‘Chicago Tribune’: Chicagoans Irked by Presidential Security

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By: Dexter Hill

Chicagoans may be proud to have the next president call the Windy City home, but security upgrades have some in the city anxious for President-Elect Barack Obama’s move to Washington, according to recent reports from the Chicago Tribune.

Tuesday, the Tribune reported that securing the president-elect’s transition office in Chicago could cost the city close to $1 million. The Kluczynski Federal Building, located in the city’s downtown Loop, is being monitored by officers from police headquarters and the Chicago Police Department’s training division. Starting next week, newly hired officers will be added to the security effort, working on their days off and receiving overtime pay that could cost the city $890,000, according to the report.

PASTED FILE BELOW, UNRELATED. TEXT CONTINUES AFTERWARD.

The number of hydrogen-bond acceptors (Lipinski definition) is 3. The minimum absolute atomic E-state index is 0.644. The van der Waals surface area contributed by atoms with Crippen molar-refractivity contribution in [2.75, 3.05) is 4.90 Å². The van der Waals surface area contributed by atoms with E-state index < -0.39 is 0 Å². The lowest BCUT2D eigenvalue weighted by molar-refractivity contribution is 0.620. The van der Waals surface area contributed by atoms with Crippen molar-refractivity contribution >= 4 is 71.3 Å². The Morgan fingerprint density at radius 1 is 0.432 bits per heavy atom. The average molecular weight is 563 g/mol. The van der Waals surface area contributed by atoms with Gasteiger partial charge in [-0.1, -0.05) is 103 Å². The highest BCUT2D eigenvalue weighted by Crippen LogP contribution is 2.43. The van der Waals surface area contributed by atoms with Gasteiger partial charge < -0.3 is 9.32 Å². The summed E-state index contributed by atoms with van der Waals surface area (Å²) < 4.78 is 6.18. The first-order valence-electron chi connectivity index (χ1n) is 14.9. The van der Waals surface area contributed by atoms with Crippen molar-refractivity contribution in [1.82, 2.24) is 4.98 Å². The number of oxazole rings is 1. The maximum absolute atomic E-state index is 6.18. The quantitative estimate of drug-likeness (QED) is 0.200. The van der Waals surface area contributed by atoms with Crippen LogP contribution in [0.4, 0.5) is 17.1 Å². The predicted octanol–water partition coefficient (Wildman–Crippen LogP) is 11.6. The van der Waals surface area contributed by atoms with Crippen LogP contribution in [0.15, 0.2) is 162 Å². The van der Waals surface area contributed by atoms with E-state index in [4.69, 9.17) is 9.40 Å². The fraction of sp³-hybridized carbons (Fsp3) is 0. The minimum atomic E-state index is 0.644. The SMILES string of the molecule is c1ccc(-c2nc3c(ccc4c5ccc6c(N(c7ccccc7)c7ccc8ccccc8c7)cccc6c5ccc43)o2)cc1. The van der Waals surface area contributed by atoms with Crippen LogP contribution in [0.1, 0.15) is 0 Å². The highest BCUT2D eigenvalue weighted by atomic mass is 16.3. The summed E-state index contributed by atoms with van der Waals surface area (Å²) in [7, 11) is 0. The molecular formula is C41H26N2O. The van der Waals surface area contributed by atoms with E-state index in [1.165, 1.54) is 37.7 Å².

On Monday, security in the Loop was “an unavoidable presence” as Obama met with Sen. John McCain, according to the Tribune. Dozens of officers from Federal Protective Services patrolled the Federal Building’s lobby and periphery, and armed agents checked the photo IDs of everyone entering the building, causing a longer wait for those who work in the building, the Tribune reported.

Businesses in the surrounding area were also affected. “Brien Cron, the manager of the UPS store across from the entrance to the Kluczynski Building’s underground garage, said business is down 50% within the last week,” according to the Tribune. Foot traffic “has virtually disappeared” recently for a nearby cleaners whose front door is on the street where postal trucks must wait for inspection before entering the underground garage.

“We can’t wait until he leaves,” Cron told the Tribune.

Around-the-clock police coverage of the Federal Building alone will continue until Obama leaves for Washington on Jan. 20, the Tribune also reported.

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